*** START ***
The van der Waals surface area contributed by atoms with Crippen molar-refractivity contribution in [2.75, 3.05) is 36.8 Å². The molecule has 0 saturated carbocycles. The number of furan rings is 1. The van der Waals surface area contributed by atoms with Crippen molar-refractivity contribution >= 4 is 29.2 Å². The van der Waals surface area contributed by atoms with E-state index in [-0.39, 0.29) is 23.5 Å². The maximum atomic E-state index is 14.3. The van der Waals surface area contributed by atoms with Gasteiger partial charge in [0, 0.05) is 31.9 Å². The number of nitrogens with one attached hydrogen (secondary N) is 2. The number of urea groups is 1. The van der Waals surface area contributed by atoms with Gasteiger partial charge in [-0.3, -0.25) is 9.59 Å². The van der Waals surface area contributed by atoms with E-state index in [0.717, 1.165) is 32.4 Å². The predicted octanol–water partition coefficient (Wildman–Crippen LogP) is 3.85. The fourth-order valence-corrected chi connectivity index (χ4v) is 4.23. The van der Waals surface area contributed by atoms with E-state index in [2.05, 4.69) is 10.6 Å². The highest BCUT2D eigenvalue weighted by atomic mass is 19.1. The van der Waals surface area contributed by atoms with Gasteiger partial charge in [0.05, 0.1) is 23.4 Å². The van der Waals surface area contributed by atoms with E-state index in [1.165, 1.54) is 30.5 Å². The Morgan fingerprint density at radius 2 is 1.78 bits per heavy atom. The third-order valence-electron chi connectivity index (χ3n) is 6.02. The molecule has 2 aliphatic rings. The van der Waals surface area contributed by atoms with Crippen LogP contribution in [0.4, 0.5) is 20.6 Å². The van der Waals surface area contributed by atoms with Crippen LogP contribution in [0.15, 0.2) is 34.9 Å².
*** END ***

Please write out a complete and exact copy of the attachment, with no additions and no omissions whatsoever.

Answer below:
The van der Waals surface area contributed by atoms with Crippen molar-refractivity contribution in [2.75, 3.05) is 36.8 Å². The molecule has 0 saturated carbocycles. The number of furan rings is 1. The van der Waals surface area contributed by atoms with Crippen molar-refractivity contribution >= 4 is 29.2 Å². The van der Waals surface area contributed by atoms with E-state index in [-0.39, 0.29) is 23.5 Å². The maximum atomic E-state index is 14.3. The van der Waals surface area contributed by atoms with Gasteiger partial charge in [0, 0.05) is 31.9 Å². The number of nitrogens with one attached hydrogen (secondary N) is 2. The number of urea groups is 1. The van der Waals surface area contributed by atoms with Gasteiger partial charge in [-0.3, -0.25) is 9.59 Å². The van der Waals surface area contributed by atoms with E-state index in [0.717, 1.165) is 32.4 Å². The predicted octanol–water partition coefficient (Wildman–Crippen LogP) is 3.85. The fourth-order valence-corrected chi connectivity index (χ4v) is 4.23. The van der Waals surface area contributed by atoms with E-state index in [2.05, 4.69) is 10.6 Å². The highest BCUT2D eigenvalue weighted by atomic mass is 19.1. The van der Waals surface area contributed by atoms with Gasteiger partial charge in [0.05, 0.1) is 23.4 Å². The van der Waals surface area contributed by atoms with E-state index in [1.165, 1.54) is 30.5 Å². The Morgan fingerprint density at radius 2 is 1.78 bits per heavy atom. The third-order valence-electron chi connectivity index (χ3n) is 6.02. The molecule has 2 aliphatic rings. The van der Waals surface area contributed by atoms with Crippen LogP contribution in [0.4, 0.5) is 20.6 Å². The van der Waals surface area contributed by atoms with Crippen LogP contribution in [0.15, 0.2) is 34.9 Å².